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The association of aging with an increased susceptibility to and mortality from infection has been observed since ancient times . There are a large number of organ-specific physiological changes associated with aging that increase infection risk, including urogenital changes, weakened cough reflex, endocrinological changes, thinning skin, impaired circulatory function, and sarcopenia, as well as general issues such as malnutrition and increased malignancies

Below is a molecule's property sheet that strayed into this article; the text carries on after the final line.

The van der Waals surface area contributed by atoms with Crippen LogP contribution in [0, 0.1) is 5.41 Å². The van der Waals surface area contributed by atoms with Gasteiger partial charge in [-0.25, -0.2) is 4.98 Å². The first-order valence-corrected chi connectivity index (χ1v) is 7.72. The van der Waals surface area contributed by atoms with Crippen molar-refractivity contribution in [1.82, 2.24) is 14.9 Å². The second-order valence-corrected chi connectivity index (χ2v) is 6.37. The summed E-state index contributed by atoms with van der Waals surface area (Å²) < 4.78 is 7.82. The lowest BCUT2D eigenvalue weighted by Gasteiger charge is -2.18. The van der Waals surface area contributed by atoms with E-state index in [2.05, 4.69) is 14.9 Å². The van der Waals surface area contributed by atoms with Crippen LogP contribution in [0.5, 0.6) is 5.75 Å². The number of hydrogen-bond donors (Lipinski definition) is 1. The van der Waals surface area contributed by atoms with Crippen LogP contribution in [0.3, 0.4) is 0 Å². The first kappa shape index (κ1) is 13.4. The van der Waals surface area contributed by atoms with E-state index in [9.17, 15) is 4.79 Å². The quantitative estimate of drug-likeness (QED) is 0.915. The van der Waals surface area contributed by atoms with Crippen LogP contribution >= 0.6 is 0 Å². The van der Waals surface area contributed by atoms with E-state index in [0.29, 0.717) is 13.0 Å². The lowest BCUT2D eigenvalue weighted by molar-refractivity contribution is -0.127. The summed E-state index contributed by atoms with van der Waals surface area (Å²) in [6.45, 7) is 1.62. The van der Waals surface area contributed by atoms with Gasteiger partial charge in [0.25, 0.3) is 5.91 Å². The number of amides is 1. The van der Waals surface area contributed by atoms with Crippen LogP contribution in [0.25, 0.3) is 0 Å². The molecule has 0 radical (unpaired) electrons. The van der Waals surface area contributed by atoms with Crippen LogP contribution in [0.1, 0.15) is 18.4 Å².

Introduction: One of the most common adverse effects of habitual cannabis use is hyperemesis—recurrent bouts of protracted vomiting, retching and abdominal pain superimposed on a baseline of daily nausea and anorexia. Largely anecdotal evidence supports the use of haloperidol, benzodiazepines or topical capsaicin over traditional antiemetics, yet little is known about the cause or optimal treatment of this newly recognized disorder. We report the results of one of the first clinical trials on so-called cannabis hyperemesis syndrome (NCT03056482). Methods: We approached adults with a working diagnosis of hyperemesis due to cannabis, provided they had ongoing emesis for >2 hours, a cyclic pattern of 3+ episodes in the last 2 years, and near daily use of cannabis by inhalation. We excluded those who were pregnant, deemed unreliable, or using opioids. Subjects provided written consent to be randomized during the index or any subsequent visit to either haloperidol (with a nested randomization to either 0.05 mg/kg or 0.1 mg/kg) or ondansetron 8 mg intravenously in a quadruple-blind fashion, and to be followed for 7 days. The primary outcome was the average reduction from baseline in abdominal pain and nausea (each measured on a 10-cm VAS) at 2 hours. While the original trial design allowed for crossover, the primary analysis used only the first treatment period since fewer than the prespecified threshold of 20% of subjects crossed over. Results: We enrolled 33 subjects, of whom 30 (16 men, 29+/-11 years old, using 1.5+/-0.9 g/day since age 19+/-2 years) were treated at least once (haloperidol 13, ondansetron 17). Haloperidol at either dose was superior to ondansetron (difference 2.3 cm [95%CI 0.6, 4.0]; p = 0.01), with similar improvements in both pain and nausea, as well as less rescue antiemetics (27% vs 61%; p = 0.04), and shorter time to ED departure (3.1+/-1.7 vs 5.6+/-4.5 hours; p = 0.03 Wilcoxon rank sum). There were two (haloperidol) vs six (ondansetron) return visits for ongoing nausea/vomiting, as well as two return visits for acute dystonia, both in the higher dose haloperidol group. Conclusion: Haloperidol is superior to ondansetron for the acute symptomatic treatment of patients with ongoing hyperemesis attributed to habitual cannabis use. The efficacy of this agent over ondansetron provides insight into the mechanism of this new disorder, now almost a daily diagnosis in many Canadian emergency departments.